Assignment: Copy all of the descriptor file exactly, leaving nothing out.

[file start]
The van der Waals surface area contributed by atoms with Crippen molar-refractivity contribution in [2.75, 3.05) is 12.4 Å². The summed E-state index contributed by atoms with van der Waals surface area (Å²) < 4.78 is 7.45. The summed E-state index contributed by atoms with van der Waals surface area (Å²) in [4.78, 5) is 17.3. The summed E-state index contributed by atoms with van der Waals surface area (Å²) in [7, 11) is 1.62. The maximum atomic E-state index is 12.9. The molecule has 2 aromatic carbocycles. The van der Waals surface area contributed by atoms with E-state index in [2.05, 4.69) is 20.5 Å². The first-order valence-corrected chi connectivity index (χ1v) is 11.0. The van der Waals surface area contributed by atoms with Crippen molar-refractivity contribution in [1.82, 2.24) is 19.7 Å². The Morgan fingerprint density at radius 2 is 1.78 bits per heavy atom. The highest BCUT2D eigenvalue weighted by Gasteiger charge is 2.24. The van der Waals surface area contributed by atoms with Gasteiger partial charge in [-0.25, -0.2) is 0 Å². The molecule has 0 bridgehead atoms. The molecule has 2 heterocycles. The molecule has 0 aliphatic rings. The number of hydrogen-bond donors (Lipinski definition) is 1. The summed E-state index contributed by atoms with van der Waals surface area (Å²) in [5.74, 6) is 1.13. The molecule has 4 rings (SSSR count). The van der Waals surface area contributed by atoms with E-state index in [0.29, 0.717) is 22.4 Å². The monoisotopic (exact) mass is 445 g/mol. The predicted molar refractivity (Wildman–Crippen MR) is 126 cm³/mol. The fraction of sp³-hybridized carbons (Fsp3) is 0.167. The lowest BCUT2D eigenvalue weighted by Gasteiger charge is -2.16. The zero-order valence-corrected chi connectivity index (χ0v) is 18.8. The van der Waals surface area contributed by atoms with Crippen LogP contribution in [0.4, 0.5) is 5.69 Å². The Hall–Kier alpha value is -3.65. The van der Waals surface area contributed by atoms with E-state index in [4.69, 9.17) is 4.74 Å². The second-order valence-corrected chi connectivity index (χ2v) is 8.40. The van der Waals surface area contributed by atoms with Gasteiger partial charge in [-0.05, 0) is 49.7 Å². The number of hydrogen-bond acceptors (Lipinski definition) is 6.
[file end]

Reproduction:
The van der Waals surface area contributed by atoms with Crippen molar-refractivity contribution in [2.75, 3.05) is 12.4 Å². The summed E-state index contributed by atoms with van der Waals surface area (Å²) < 4.78 is 7.45. The summed E-state index contributed by atoms with van der Waals surface area (Å²) in [4.78, 5) is 17.3. The summed E-state index contributed by atoms with van der Waals surface area (Å²) in [7, 11) is 1.62. The maximum atomic E-state index is 12.9. The molecule has 2 aromatic carbocycles. The van der Waals surface area contributed by atoms with E-state index in [2.05, 4.69) is 20.5 Å². The first-order valence-corrected chi connectivity index (χ1v) is 11.0. The van der Waals surface area contributed by atoms with Crippen molar-refractivity contribution in [1.82, 2.24) is 19.7 Å². The Morgan fingerprint density at radius 2 is 1.78 bits per heavy atom. The highest BCUT2D eigenvalue weighted by Gasteiger charge is 2.24. The van der Waals surface area contributed by atoms with Gasteiger partial charge in [-0.25, -0.2) is 0 Å². The molecule has 0 bridgehead atoms. The molecule has 2 heterocycles. The molecule has 0 aliphatic rings. The number of hydrogen-bond donors (Lipinski definition) is 1. The summed E-state index contributed by atoms with van der Waals surface area (Å²) in [5.74, 6) is 1.13. The molecule has 4 rings (SSSR count). The van der Waals surface area contributed by atoms with E-state index in [0.29, 0.717) is 22.4 Å². The monoisotopic (exact) mass is 445 g/mol. The predicted molar refractivity (Wildman–Crippen MR) is 126 cm³/mol. The fraction of sp³-hybridized carbons (Fsp3) is 0.167. The lowest BCUT2D eigenvalue weighted by Gasteiger charge is -2.16. The zero-order valence-corrected chi connectivity index (χ0v) is 18.8. The van der Waals surface area contributed by atoms with Crippen LogP contribution in [0.4, 0.5) is 5.69 Å². The Hall–Kier alpha value is -3.65. The van der Waals surface area contributed by atoms with E-state index in [4.69, 9.17) is 4.74 Å². The second-order valence-corrected chi connectivity index (χ2v) is 8.40. The van der Waals surface area contributed by atoms with Gasteiger partial charge in [-0.05, 0) is 49.7 Å². The number of hydrogen-bond acceptors (Lipinski definition) is 6.